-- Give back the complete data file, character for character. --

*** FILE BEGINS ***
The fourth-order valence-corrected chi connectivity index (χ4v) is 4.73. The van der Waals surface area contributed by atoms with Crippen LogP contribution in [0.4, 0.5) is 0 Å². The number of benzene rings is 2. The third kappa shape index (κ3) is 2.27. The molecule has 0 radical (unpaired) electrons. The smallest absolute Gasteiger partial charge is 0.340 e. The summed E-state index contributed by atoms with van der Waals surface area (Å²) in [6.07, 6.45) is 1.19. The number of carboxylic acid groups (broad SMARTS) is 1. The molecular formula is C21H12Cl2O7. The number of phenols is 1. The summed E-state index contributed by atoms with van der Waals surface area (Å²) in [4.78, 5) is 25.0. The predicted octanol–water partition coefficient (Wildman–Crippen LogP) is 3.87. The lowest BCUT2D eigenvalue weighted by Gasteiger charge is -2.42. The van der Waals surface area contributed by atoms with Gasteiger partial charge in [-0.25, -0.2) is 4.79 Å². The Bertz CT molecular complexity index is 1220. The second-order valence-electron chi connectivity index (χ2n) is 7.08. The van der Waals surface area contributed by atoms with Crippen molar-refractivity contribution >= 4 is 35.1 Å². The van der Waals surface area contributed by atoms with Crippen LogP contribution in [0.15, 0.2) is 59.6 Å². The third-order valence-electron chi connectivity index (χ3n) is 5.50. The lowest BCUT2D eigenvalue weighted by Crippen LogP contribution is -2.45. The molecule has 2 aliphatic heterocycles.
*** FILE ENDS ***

The fourth-order valence-corrected chi connectivity index (χ4v) is 4.73. The van der Waals surface area contributed by atoms with Crippen LogP contribution in [0.4, 0.5) is 0 Å². The number of benzene rings is 2. The third kappa shape index (κ3) is 2.27. The molecule has 0 radical (unpaired) electrons. The smallest absolute Gasteiger partial charge is 0.340 e. The summed E-state index contributed by atoms with van der Waals surface area (Å²) in [6.07, 6.45) is 1.19. The number of carboxylic acid groups (broad SMARTS) is 1. The molecular formula is C21H12Cl2O7. The number of phenols is 1. The summed E-state index contributed by atoms with van der Waals surface area (Å²) in [4.78, 5) is 25.0. The predicted octanol–water partition coefficient (Wildman–Crippen LogP) is 3.87. The lowest BCUT2D eigenvalue weighted by Gasteiger charge is -2.42. The van der Waals surface area contributed by atoms with Gasteiger partial charge in [-0.25, -0.2) is 4.79 Å². The Bertz CT molecular complexity index is 1220. The second-order valence-electron chi connectivity index (χ2n) is 7.08. The van der Waals surface area contributed by atoms with Crippen molar-refractivity contribution >= 4 is 35.1 Å². The van der Waals surface area contributed by atoms with Crippen LogP contribution in [0.15, 0.2) is 59.6 Å². The third-order valence-electron chi connectivity index (χ3n) is 5.50. The lowest BCUT2D eigenvalue weighted by Crippen LogP contribution is -2.45. The molecule has 2 aliphatic heterocycles.